As most CEOs will tell you how better to reduce costs than to reduce headcount? And that means firing teachers—more than 100,000 come June and that’s not all.
As a result, the 2010-11 school term is shaping up as one of the most austere in the last half century. In addition to teacher layoffs, districts are planning to close schools, cut programs, enlarge classes and shorten the school day, week or year to save money.
Politicians, especially local pols, tend to focus on supplying instant gratification to their constituency in order be reelected, so even as the economy improves you can’t count on the money being replaced and teachers rehired—assuming they are still available.
It’s far easier to use smoke and mirrors to show that kids are doing just fine in the brave new reduced budget world—smoke being standardized tests as viewed through the mirror of lowered standards.
Education offers little in the way of instant gratification to voters, rather it offers whining kids complaining about homework, tests and tough teachers who have the nerve to expect them to stop texting, pay attention and learn. (What nerve.)
Not all kids are whining, some in New Jersey are protesting the cuts approved by voters .
The mass walkouts were inspired by Michelle Ryan Lauto, an 18-year-old aspiring actress and a college freshman, and came a week after voters rejected 58 percent of school district budgets put to a vote across the state (not all districts have a direct budget vote).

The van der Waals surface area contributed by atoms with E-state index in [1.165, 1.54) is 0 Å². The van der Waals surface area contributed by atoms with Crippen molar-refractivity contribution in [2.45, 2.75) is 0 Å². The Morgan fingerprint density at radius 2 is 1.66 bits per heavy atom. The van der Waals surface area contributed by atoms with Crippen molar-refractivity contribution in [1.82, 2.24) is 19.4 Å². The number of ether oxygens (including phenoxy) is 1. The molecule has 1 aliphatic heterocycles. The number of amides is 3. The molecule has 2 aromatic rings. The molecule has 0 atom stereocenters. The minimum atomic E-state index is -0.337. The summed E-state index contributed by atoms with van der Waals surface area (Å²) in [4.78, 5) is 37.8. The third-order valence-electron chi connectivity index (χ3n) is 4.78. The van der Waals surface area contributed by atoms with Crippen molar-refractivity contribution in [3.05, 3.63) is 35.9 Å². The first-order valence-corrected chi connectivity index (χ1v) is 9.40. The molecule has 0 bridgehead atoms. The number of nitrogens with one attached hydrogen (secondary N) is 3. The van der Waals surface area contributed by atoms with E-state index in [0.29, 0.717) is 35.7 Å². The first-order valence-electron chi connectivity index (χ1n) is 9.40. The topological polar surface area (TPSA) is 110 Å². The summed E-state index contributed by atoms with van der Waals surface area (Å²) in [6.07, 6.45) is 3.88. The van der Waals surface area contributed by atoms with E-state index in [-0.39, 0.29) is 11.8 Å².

The full damage of cuts now won’t be felt for years to come, but the voting public has both long and short-term memory loss and the pols who did it will be long gone—or moved to a higher level.
And America will be left wringing its hands and moaning about its loss of world leadership and the incredible difficulty of finding good talent to hire.
Image credit: 19melissa68 on flickr
Wednesday, April 28th, 2010
Image credit: *Zephyrance – don’t wake me up. on flickr
Tuesday, April 27th, 2010
Yesterday was my birthday and it was lovely. I did nothing useful or productive all day, just enjoyed puttering and reading, and then was taken to dinner. As I said, lovely; and I sure wasn’t going to spoil the day with a patch of creative writing.
But a hilarious post at Wally Bock’s Three Star Leadership about Big Ed Whiteacre’s magic mirror reminded me of something I wrote last year that compliments it perfectly.
Be sure to read Wally’s post; I’ve included mine below.
Power, Arrogance and MAP
I recently questioned whether, in fact, the imperial CEO is indeed dead as many are saying.
Wednesday Dan McCarthy was inspired to write 10 Ways to Avoid the Arrogance of Power after reading The Arrogance of Power by Jeffrey Pfeffer, a Professor of Organizational Behavior at Stanford Business School. Pfeffer says,